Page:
CDC director: More virus outbreaks likely, but nation can control them
China Daily

People undergo nucleic acid testing sampling at a stadium in Beijing's Xicheng district, June 14, 2020. (Photo:

More COVID-19 outbreaks in China similar to the ongoing one in Beijing are likely because the pandemic has yet to be contained globally, but they will be brought under control quickly, a senior public health expert said.

"With the massive global pandemic going on, it is very natural that the outbreak occurred in Beijing, and it would be no surprise if a similar outbreak happened accidentally in another area in China," said Gao Fu, director of the Chinese Center for Disease Control and Prevention.

"However, I am confident that such local outbreaks will be effectively suppressed once they are identified, as we have experience in COVID-19 epidemic control in Wuhan and competent public health professionals, including community health workers and CDC workers."

As of Wednesday, the outbreak in Beijing, which is linked with a major wholesale food market in the city, had resulted in 329 confirmed cases over the past three weeks.

The outbreak has been brought under control, with just one new confirmed case reported on Wednesday. Before the outbreak, Beijing had reported no new domestically transmitted cases of novel coronavirus infection for 56 days.

In a report published last week, China's CDC said the virus strain that caused the outbreak in Beijing originated in Europe, based on genetic analysis of virus samples collected from the Xinfadi wholesale food market.

Gao said the virus that caused the outbreak was likely carried to Beijing from overseas via contaminated products shipped to the market or by an infected person, with the latter scenario much more probable.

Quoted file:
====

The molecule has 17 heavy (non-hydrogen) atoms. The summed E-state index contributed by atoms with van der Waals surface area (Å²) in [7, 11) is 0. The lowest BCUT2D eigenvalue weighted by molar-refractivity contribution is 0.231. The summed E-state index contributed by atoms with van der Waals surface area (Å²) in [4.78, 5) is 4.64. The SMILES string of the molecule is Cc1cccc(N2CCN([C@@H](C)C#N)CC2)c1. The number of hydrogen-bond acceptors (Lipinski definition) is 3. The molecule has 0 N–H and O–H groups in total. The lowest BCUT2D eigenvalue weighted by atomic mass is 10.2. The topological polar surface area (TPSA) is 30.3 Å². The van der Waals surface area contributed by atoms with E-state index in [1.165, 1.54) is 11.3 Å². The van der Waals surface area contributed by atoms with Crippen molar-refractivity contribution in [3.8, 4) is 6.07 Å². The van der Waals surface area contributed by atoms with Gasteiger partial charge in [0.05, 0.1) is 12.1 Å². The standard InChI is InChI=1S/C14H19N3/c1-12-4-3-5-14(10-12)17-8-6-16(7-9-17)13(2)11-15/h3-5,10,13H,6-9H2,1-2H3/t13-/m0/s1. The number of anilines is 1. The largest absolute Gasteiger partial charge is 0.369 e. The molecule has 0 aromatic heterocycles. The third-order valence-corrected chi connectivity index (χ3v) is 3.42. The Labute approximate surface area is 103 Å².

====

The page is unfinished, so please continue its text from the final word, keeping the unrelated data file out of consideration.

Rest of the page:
"An asymptomatic case may have entered China via air or land and ended up in Beijing," he said. "The person may have visited Xinfadi and caused the spread of the virus there. The virus may also have been spread by meat vendors in the market, who became infected while transporting goods from other areas such as Heilongjiang province."

There is still much about the Beijing outbreak and the coronavirus strain responsible for it that remains unknown, Gao said. The virus strain seems to be less infectious than previously thought, and researchers are still trying to find out why it may have lurked in Xinfadi market for some time before causing an outbreak, he said.

Vaccines would be a major weapon to bring the pandemic under control, but Gao said people should not be too optimistic about the effectiveness of COVID-19 vaccines, even though research and development is progressing rapidly.

Four of the five candidate vaccines under development in China have been put into clinical trials, he said. Some vaccines for the disease have produced antibodies for the coronavirus, but it is still unclear if they will give recipients adequate immune protection, or how long the protection will last if they do.

Despite uncertainties, the vaccines could be used for some key groups, such as health workers, including doctors and nurses, the elderly and people from high-risk areas, in case of a major emergency, he said.

"Without the presence of effective vaccines and drugs for the coronavirus, the most effective measures for prevention still are wearing masks, maintaining social distance and washing hands frequently," Gao said.

With the global COVID-19 pandemic showing no signs of abating anytime soon, China cannot close its doors entirely as the cost would be too great, Gao said, and it must be well prepared for any other local outbreaks caused by imported infections.

"The global COVID-19 pandemic is still rising, and it is foreseeable that similar outbreaks could happen in other areas in China, although their scale will be determined by how the strategy of early identification, reporting, isolation and treatment of cases is carried out," Gao said.

"If we can identify cases early and take prevention and control measures promptly, such outbreaks will be brought under control."